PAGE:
Valya’s story is one of them. It begins even before she was born. In 1940 both of her future parents were captured by German Nazis and sent to Schwandorf, Germany. Hitler’s “new order of ethnographical relations” included the ethnic cleansings of Slavic people, who were viewed as Untermenschen. Valya’s mother was put in a concentration camp, while her future father became a Fremdarbeiter (a Nazi expression used to describe foreign slave labour) working for a local family. Valya was born in 1943 in the concentration camp’s birthing home. There was just one way out from there—into a cremation grid, but Valya and her mother were very lucky to escape. Valya’s father digged a hole under the camp’s fence, rescuing his wife and a newly born daughter. After the escape, the family lived with the father’s masters for whom Valya’s mother also started working. After the end of the Third Reich in 1945 the family returned to their native village Ladyzhychi in Ukraine. The World War II had exhausted the available resources to the extent where it was not possible for them to build a normal house, and the family lived in a dugout for several years. By 1959, although still far from being rich, they managed to build a house. Unfortunately, this was the time when the government started the construction of the hydroelectric dam in Ladyzhychi, which meant creating a water reservoir in the lowland where the house stood. The family had to move to a new location. And it was not the last time. The fourth reactor of Chernobyl Nuclear Power plant exploded on April 26th, 1986. It was the worst nuclear disaster Europe has known. When evacuation started on May 4 (it was Easter day) the government insisted it was only temporary. People were only allowed to take the most necessary belongings. The domestic animals were taken away and slaughtered to avoid the consumption of contaminated meat. The people of Novi Ladyzhychi were evacuated to Blystavytsia, a village close by but out of the radioactive contamination zone.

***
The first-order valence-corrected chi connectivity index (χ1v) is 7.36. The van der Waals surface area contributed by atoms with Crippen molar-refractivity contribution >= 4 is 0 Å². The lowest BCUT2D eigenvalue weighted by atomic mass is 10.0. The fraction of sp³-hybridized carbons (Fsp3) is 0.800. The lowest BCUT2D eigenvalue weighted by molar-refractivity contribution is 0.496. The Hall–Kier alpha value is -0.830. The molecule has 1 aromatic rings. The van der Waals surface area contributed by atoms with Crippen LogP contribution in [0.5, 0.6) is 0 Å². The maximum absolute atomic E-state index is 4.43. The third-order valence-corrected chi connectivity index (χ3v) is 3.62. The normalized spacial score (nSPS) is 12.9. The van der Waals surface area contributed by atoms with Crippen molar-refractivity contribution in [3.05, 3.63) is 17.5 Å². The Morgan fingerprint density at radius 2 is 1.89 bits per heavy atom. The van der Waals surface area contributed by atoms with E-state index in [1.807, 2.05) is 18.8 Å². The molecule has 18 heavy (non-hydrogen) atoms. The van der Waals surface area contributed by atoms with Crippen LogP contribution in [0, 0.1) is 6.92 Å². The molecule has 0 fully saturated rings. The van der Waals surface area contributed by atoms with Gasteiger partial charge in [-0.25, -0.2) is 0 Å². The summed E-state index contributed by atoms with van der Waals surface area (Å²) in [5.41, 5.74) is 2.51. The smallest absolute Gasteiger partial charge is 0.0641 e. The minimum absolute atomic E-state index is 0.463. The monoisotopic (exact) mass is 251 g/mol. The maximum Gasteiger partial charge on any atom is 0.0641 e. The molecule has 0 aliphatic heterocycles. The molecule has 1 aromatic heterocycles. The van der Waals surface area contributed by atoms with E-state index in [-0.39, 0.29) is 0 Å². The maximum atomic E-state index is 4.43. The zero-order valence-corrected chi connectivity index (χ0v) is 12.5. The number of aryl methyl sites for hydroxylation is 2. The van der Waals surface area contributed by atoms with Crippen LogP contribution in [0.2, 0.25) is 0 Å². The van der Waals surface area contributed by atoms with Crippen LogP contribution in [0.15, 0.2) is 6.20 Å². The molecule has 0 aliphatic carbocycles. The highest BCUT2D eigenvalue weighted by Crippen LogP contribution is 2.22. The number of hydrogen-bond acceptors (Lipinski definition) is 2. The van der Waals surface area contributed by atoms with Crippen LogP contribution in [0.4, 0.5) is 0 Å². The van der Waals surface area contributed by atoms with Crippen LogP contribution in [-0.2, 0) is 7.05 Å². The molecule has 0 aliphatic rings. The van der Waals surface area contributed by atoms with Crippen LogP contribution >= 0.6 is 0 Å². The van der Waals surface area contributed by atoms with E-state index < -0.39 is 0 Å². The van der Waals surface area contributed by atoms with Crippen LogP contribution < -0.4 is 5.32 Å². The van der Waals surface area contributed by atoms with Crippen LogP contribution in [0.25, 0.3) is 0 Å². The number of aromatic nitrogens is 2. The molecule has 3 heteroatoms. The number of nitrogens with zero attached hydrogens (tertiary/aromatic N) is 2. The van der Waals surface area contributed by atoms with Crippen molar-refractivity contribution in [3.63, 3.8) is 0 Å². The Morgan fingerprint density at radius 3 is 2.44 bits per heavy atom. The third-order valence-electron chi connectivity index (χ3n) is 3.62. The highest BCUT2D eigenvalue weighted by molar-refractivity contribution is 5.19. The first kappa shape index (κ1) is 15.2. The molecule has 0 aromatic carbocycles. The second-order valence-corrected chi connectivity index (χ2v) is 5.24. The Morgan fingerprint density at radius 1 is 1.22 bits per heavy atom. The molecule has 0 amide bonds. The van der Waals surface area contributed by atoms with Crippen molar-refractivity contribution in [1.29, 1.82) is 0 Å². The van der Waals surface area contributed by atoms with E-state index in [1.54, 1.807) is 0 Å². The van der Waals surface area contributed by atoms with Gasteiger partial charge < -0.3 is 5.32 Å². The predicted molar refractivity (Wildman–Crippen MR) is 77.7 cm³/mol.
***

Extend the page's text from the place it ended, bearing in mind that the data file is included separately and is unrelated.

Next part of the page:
People of Blystavytsia were asked by the authorities to give temporary shelter to the Ladyzhychi villagers. Government also arranged sending them to a resort in the Carpathian mountains and kept saying the evacuation was temporary. It was just taking longer, they said. By September it became clear the evacuation was no temporary measure. When the government offered a choice of locations for a new village, the Ladyzhychi people chose the location closest to the exclusion zone. Despite a higher risk, they wanted to live closer to their old village, as hopes of coming back were still not gone. Novi Ladyzhychi, a new village of 180 houses, was built in only two months. The speed of the construction can be explained by the quality of the houses. The interior of the walls was built of plywood instead of concrete and in very poor quality. Valya says, that during cold winters the snow comes inside of the house through cut outs and because of plywood the houses are apt to take fire. After the Chernobyl explosion, Valya was working as a technician in the road construction. The roads to Chernobyl needed renovation as they were used-up by the numerous fire fighting vehicles and concrete-mixing machines that built the tomb-chest for the reactor. This was when she got asthma. From dust and from radiation, she says. Nastya, one of Valya’s friends, also complains that her legs have become weak—the disease many of the villagers have. They believe it’s the result of radiation. “What is radiation? You can’t see it. But you’ll feel it with your legs after a dozen years.” The old village Ladyzhychi is now a part of exclusion zone, as it was only 15 kilometers away from the plant and has a high level of radioactive contamination. However, those villagers, who wished to come back, were allowed to do so three years after the disaster says Halyna, the neighbor of Valya’s. Mostly older people returned. Those, who had previously lived in the zone, were issued passes to visit their relatives and take care of their ancestors’ graves. Valya